Posted by Jon Pilkington on January 22, 2015

You know the difference between a $30 steak and a $12 steak. Although you may not be a red meat connoisseur, your taste buds would (hopefully) tell you that the $30 T-bone is worth every dollar. Between the way it was cooked and the seasons used to enhance its natural flavor, you've got yourself quite the meal. 

What's the theme behind this long-winded metaphor? Data quality. How does one differentiate high-quality data from low-quality data? Can a data set's value even be measured? 

"Data quality is a perception or an assessment of data's fitness to serve its purpose in a given context."

What is data quality? 
According to TechTarget, data quality "is a perception or an assessment of data's fitness to serve its purpose in a given context." Basically, it is a metric that judges information based on its accuracy, comprehensiveness, relevance, consistency and reliability. 

For example, suppose you are collecting data about global warming and you find one statistic that states the earth's average temperature will rise 0.05 degrees Fahrenheit every year. This estimate is deemed reliable because it was produced by a non-profit organization made up of environmental scientists. However, after collecting information from universities and other scientific communities, you discover that the majority of naturalists predict the earth's temperature will increase 0.02 degrees Fahrenheit annually.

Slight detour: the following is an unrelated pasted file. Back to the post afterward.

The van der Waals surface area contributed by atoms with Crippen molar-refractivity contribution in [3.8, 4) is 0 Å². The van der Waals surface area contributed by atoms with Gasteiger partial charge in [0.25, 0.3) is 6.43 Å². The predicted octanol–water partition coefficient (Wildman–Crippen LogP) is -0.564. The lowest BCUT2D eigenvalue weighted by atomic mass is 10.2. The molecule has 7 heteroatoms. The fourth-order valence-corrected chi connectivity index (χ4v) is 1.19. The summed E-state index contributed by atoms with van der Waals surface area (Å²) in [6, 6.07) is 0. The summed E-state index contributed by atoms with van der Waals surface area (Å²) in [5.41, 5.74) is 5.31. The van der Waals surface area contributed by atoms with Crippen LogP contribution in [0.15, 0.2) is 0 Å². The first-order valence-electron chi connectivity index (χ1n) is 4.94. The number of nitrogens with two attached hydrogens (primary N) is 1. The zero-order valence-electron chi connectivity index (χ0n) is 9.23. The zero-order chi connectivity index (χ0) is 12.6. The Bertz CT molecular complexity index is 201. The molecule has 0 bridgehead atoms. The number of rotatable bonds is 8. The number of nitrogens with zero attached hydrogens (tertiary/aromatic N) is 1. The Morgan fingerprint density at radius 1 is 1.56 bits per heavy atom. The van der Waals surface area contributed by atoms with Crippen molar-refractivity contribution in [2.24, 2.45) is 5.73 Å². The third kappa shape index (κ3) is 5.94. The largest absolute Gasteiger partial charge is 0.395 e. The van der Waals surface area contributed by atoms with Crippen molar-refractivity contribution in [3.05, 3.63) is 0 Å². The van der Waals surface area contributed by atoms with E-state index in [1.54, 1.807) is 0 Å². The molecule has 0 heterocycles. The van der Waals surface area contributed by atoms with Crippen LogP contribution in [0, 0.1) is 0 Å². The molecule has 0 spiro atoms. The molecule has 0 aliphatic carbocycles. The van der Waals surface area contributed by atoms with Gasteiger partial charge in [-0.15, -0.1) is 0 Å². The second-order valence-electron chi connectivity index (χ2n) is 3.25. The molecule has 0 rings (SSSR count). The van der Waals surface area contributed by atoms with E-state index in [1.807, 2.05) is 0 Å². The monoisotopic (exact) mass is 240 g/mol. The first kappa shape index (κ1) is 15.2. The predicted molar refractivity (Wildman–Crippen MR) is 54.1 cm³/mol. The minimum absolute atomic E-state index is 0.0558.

Therefore, the non-profit's data point is of low quality, because it doesn't correlate with the dozens of other estimates formulated by other scientific organizations. 

Will data quality improve in 2015?
Given the example cited above, it's easy to see why collecting quality data is such an important component of data analysis initiatives. You could have the best visualization tools at your disposal, but if the software is crunching numbers that aren't accurate or valid, then the insights you'll receive ultimately won't allow you to make educated decisions. 

"When a high number of different data sets scrutinizes the behaviors of one entity, assessments are much more credible."

Martin Doyle, a contributor to Smart Data Collective, noted that the Internet of Things (IoT) will help improve data quality for a number of reasons, the main one being that sensors can not only produce information describing one, but many states of being. Think of a device attached to a machine in a factory. This mechanism can deliver information to a data analysis platform that describes the machine's temperature, current and historical movements, position, job performance, etc. 

Doesn't this just mean connected devices simply produce more data? It's true that more doesn't necessarily translate to greater quality. However, when a high number of different data sets scrutinizes the behaviors of one entity (whether it be a machine, or a customer), assessments are much more credible, because different factors back up certain claims. 

To put it simply: If multiple sources are dedicated to analyzing a specific object or being, the data produced by those sources are more reliable. 

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